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Using Non-Memory Mapped Flash for Storing Images

In this section we will discuss how to link all your images to a binary file that you can put in a non-memory mapped flash and how to use that file at runtime together with the bitmap cache. TouchGFX cannot draw bitmaps that are stored in non-memory mapped flash, but by caching the bitmaps in RAM we can make the bitmaps useable in the application.

See the article Caching Bitmaps for a general discussion on the bitmap cache.

In this article we assume that you have setup a bitmap cache, and that you want to store your bitmaps in non-memory mapped flash. This can be e.g. USB storage, NAND flash etc.

The goal is to link the images to a specific address, copy the images to a file, and help TouchGFX to copy from the file to the cache.

Copying bitmap data from flash to cache

Recall that when you cache a bitmap, TouchGFX copies the pixels from the original location to the bitmap cache.

This copying is done by calling this method from the HAL class:

bool HAL::blockCopy(void* RESTRICT dest, const void* RESTRICT src, uint32_t numBytes);

If your bitmaps are stored in normal addressable flash (like internal flash or memory mapped external flash), then the normal blockCopy function provided in the TouchGFX library is fine, and you do not need to do anything.

On the other hand, if your bitmaps is stored in storage that is not addressable, e.g. a filesystem, then the normal implementation is not sufficient and you need to provide an updated version that is able to read from your specific flash storage.

But first we need to make sure that our bitmaps is linked to a fixed address.

The BitmapDatabase table

All bitmaps in TouchGFX is generated to .cpp files in the folder generated/images/src. Here the bitmaps are represented as byte arrays.

These arrays are compiled by the C++ compiler as any other source code file and are linked into the application.

Here is a screenshot of a simple application with a Button and a Texture Mapper showing a rotating logo:

Button and Texture Mapper

This application uses 3 images: Button_Pressed, Button_Released, and Logo.

These 3 bitmaps are converted to .cpp files and linked in as part of the application. The images are referenced in a table called the bitmap_database. This table is located in the file BitmapDatabase.cpp. Here is the table from the above example (some details removed):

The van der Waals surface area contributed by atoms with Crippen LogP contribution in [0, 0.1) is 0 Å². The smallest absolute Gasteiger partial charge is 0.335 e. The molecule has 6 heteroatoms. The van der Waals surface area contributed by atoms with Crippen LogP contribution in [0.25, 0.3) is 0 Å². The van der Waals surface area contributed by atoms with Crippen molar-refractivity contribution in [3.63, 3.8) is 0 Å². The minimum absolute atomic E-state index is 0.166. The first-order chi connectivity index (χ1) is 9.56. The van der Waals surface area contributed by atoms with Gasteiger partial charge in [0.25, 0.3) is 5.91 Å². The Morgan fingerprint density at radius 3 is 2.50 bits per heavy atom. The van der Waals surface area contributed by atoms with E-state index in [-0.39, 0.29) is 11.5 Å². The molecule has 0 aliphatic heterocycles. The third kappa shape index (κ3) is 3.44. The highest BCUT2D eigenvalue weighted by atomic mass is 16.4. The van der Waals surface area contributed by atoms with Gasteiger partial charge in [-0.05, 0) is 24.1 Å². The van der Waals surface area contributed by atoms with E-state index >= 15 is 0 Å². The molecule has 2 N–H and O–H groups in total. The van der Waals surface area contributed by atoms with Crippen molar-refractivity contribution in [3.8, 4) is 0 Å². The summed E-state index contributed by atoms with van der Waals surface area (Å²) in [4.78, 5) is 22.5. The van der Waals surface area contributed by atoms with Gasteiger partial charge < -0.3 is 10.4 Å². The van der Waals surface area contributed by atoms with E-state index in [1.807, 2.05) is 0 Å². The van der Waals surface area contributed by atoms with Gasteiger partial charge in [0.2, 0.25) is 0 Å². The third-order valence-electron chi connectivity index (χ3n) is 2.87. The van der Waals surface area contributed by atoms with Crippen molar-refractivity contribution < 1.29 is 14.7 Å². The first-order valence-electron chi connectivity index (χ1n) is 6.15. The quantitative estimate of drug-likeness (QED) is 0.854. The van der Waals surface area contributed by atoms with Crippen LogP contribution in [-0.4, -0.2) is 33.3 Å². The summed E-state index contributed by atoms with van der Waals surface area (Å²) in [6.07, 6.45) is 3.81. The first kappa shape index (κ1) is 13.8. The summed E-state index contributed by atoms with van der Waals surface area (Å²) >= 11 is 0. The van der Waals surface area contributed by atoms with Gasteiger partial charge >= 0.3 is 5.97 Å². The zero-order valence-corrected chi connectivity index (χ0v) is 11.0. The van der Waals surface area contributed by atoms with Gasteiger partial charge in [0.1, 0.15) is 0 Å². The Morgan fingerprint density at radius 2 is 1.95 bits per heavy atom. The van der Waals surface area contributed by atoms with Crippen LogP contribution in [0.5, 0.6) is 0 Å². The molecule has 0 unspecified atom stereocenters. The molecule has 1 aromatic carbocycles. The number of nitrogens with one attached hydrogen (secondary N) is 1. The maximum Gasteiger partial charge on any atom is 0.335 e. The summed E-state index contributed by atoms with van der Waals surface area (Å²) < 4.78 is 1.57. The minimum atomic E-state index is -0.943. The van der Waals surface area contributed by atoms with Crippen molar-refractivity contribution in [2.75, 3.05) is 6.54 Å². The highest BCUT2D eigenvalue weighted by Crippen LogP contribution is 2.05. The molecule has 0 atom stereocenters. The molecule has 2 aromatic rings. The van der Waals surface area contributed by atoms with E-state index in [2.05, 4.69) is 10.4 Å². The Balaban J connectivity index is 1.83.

extern const unsigned char _blue_buttons_round_edge_small[];
extern const unsigned char _blue_buttons_round_edge_small_pressed[];
extern const unsigned char _blue_logo_touchgfx_logo[];

const touchgfx::Bitmap::BitmapData bitmap_database[] =
{ _blue_buttons_round_edge_small, ... },
{ _blue_buttons_round_edge_small_pressed, ... },
{ _blue_logo_touchgfx_logo, ... }

The arrays declared first are the arrays containing the pixels of the individual bitmaps. These arrays are defined in other .cpp files. The bitmap_database array is holding the addresses of these arrays. TouchGFX uses this array to find the address of the pixels of a bitmap.

When the programmer requests a bitmap to be cached, TouchGFX finds the address of the bitmap in flash (in the bitmap_database array) and copies data from here.

Linker script modifications

The linker selects an address for the bitmaps. This selection is based on the section the bitmaps are placed in. All bitmaps in TouchGFX is by default put into the ExtFlashSection.

The standard linker scripts (here for GCC) puts this section into flash together with other read-only data.

In this example we will put the image data in the ExtFlashSection at address 0x24000000. You can select any address that is otherwise unused (not part of the code or data address space).

First we define a new memory area (USB-flash at address 0x24000000), in addition to the normal internal FLASH and RAM areas:

RAM (xrw) : ORIGIN = 0x20000000, LENGTH = 320K
FLASH (rx) : ORIGIN = 0x08000000, LENGTH = 1024K